"Here's another example that you may not have heard about. Cargill-Dow, a new enterprise, has built a bio-refinery in Nebraska that uses dextrose to produce textile fibers and plastics. This truly amazing fabric is now being commercially produced from corn, and has a better dye-holding capacity and other characteristics than traditional synthetic fibers. Cargill-Dow believes we are not too far away from bringing cellulose crops in one door of a bio-refinery and fiber and plastic out the other.

"Science and technology are changing every aspect of our lives. Technology is changing the way food is produced, marketed, distributed in this country and around the world. And medicine and biotechnology are coming together, spurred on by human genome mapping. In the not too distant future, we will be producing new crops and products that will help heal and make people healthier. This, too, will create new opportunities for our farmers.

"As I go around the country, I run into many people who are down on the future of agriculture. Now that's understandable, given the current market situation for some farm products and the economic situation in some of our rural communities around the country. But one of the most enjoyable parts is meeting with students and talking with them about the tremendous opportunities of the future.

"Last month I kicked off a new initiative, "Leaders of Tomorrow," which we hope will make a small difference in the lives of some young people. This effort is in support of President Bush's call for Americans to give back to their country and become even better public citizens. This year, I am speaking at about a dozen major colleges, talking directly to ag students at those schools. In addition, when we travel around the country, I'm adopting a student leader for the day on being a mentor to an FFA or 4-H student, and we're having a lot of fun doing it.

"Last week in Louisiana, two students introduced me to an audience of about 50 farmers. One student conducted a radio interview with me, and an FFA student and 4-H student had lunch in a group that we met with in Texas. So far it's been a truly rewarding experience, and I encourage each of you to reach out this year, as well, and lend a helping hand to those who are in need or could use a mentor.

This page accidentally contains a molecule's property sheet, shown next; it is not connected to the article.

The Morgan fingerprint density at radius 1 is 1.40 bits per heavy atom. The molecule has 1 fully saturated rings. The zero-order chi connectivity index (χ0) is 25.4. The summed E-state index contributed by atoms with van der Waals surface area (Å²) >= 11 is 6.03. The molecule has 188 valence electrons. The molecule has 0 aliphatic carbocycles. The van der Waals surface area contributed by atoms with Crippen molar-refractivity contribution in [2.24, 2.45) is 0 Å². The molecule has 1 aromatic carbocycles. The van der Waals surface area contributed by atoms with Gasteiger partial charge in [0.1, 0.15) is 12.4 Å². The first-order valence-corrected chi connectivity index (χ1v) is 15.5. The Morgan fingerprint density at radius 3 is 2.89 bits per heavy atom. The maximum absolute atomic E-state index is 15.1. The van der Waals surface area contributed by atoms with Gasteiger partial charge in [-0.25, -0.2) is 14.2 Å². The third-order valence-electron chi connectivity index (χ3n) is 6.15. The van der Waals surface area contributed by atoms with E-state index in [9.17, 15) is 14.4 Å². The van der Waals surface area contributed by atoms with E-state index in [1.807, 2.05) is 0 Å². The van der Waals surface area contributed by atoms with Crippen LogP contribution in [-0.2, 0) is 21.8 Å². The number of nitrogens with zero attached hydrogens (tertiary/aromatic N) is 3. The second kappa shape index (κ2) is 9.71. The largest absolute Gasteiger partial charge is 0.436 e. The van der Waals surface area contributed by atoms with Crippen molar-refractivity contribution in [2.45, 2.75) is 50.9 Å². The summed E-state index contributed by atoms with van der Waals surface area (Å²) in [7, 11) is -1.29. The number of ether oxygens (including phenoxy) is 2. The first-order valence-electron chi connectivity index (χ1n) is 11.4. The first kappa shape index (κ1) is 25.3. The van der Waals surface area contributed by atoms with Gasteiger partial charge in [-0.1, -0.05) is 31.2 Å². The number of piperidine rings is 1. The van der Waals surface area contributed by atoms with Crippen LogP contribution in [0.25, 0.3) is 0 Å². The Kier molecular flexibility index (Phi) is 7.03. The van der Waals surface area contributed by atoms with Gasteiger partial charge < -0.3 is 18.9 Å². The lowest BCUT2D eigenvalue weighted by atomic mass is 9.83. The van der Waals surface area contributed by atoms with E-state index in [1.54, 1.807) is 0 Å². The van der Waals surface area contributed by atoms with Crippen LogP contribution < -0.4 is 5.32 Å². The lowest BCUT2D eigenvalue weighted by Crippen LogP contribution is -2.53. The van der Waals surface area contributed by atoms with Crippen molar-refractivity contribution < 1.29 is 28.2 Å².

"I, for one, am excited about the future of U.S. agriculture. While the current climate for agriculture has been hampered by natural disasters and most recently have certainly been clouded by the events of 9/11, a slowing of the U.S. and world economy and continued slow growth and demand for some agriculture products, I do continue to be bullish on American agriculture.

"I believe we're on the doorstep of a new era of resourcefulness and partnership in agriculture. Farmers, ranchers, processors, distributors, policy makers, and many others are actively engaged in making American agriculture and our food system grow and thrive. We're working together to address the age-old and new issues facing producers.

"These issues range from meeting the increasing and changing needs of consumers, developing new products that add value to what we produce, food safety and ensuring that our natural environment is protected, preserved, and enhanced. We have a lot of work to do, but the future does hold enormous promise, and that promise can only be cultivated through a new generation of leaders and an innovative approach to farm and food policy.

"We will continue to pursue policies and thinking that help cultivate the next generation of farmers, ranchers, and food producers to grow our farm economy by producing the best, most efficient and technologically advanced products in the world.

"Thank you very much for having me here today, and best wishes to all of you for a very successful conference.

[Applause.]